Health and productivity burden of coronary heart disease in the working Indonesian population using life-table modelling
AuthorUli, RE; Satyana, RPU; Zomer, E; Magliano, D; Liew, D; Ademi, Z
Source TitleBMJ Open
PublisherBMJ PUBLISHING GROUP
AffiliationMedicine and Radiology
Melbourne School of Population and Global Health
Document TypeJournal Article
CitationsUli, R. E., Satyana, R. P. U., Zomer, E., Magliano, D., Liew, D. & Ademi, Z. (2020). Health and productivity burden of coronary heart disease in the working Indonesian population using life-table modelling. BMJ OPEN, 10 (9), https://doi.org/10.1136/bmjopen-2020-039221.
Access StatusOpen Access
Open Access at PMChttp://www.ncbi.nlm.nih.gov/pmc/articles/PMC7482464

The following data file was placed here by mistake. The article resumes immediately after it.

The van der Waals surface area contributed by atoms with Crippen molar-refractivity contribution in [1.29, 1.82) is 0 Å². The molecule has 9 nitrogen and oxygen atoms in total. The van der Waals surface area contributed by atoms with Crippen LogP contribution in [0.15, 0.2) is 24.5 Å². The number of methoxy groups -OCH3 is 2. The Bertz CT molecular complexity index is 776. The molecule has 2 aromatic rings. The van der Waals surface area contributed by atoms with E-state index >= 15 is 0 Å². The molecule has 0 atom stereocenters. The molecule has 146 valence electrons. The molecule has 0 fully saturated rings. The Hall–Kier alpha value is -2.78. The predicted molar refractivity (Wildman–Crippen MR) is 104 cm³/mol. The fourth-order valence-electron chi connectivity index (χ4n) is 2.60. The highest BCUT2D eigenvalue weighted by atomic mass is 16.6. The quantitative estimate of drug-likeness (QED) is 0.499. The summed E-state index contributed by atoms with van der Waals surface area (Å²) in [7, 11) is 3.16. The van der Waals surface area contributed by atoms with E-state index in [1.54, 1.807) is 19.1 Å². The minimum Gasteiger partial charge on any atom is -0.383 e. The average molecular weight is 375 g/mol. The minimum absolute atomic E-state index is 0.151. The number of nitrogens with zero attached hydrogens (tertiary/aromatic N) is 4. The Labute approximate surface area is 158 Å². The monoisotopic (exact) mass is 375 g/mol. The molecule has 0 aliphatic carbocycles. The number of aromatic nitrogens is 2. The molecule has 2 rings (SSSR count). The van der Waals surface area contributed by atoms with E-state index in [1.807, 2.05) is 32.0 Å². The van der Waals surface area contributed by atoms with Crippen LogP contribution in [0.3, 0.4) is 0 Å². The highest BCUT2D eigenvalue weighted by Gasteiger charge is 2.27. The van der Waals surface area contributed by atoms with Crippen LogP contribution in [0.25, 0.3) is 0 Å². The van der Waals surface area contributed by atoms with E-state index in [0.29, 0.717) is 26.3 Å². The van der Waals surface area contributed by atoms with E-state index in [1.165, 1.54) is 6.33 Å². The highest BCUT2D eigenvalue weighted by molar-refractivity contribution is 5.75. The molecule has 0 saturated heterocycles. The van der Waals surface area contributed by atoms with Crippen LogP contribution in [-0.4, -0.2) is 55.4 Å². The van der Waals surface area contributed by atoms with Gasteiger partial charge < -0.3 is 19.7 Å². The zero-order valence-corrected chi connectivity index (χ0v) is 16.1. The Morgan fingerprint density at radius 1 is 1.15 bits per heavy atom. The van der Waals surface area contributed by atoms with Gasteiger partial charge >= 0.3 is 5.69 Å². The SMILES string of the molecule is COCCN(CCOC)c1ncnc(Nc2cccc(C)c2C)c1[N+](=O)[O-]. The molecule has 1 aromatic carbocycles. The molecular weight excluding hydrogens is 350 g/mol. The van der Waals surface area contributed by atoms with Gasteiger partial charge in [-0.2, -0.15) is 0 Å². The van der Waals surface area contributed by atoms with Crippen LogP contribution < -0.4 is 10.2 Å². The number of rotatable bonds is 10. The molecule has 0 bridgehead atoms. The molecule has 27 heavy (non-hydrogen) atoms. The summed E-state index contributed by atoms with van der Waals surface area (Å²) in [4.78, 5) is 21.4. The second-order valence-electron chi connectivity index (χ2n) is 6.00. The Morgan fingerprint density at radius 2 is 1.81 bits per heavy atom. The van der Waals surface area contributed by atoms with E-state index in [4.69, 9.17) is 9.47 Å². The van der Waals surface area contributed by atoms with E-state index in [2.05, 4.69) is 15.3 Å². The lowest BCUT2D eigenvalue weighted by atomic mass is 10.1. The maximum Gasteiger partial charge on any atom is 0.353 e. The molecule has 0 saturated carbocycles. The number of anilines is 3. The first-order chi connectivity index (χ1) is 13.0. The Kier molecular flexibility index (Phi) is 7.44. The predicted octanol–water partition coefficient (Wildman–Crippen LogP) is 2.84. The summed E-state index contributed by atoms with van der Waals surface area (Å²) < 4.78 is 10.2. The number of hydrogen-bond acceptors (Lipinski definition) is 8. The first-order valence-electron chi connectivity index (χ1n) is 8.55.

OBJECTIVES: The impact of coronary heart disease (CHD) and its effect on work productivity at a population level remains unknown in Indonesia. This study estimates the health and productivity lost to CHD in terms of years of life, quality-adjusted life years (QALYs) and productivity-adjusted life years (PALYs). SETTING AND PARTICIPANTS: A life-table model was constructed to simulate the experiences of Indonesians currently aged 15-54 years (working age) with CHD, followed-up to 55 years (retirement age). The life-table analysis was then repeated assuming that the cohort did not have CHD. Differences in the results reflected the impact of CHD. Demographical, prevalence and mortality data were based on the 2017 Global Burden of Disease study and 2018 Indonesian National Health Survey. Costs, productivity indices and utilities were derived from published sources. The cost of each PALY was assumed to be equivalent to gross domestic product per equivalent full-time worker (US$11 765). Future costs and outcomes were discounted by 3% annually. PRIMARY AND SECONDARY OUTCOME MEASURES: Differences in total deaths, years of life and PALYs represented the impact of CHD. RESULTS: At present, 1 954 543 (1.45%) Indonesians of working-age have CHD. By retirement age, it was estimated that CHD resulted in 32 492 (36.6%) excess deaths, 128 132 (0.5%) years of life lost, 2 331 495 (10.5%) QALYs lost and 1 589 490 (6.9%) PALYs lost. The economic impact of lost productivity amounted to US$33.3 billion, and healthcare costs to US$139 billion. CONCLUSION: The health and economic burden of CHD in Indonesia looms large. This highlights the importance of its prevention and control, strategies for which, if effective, will deliver financial return.
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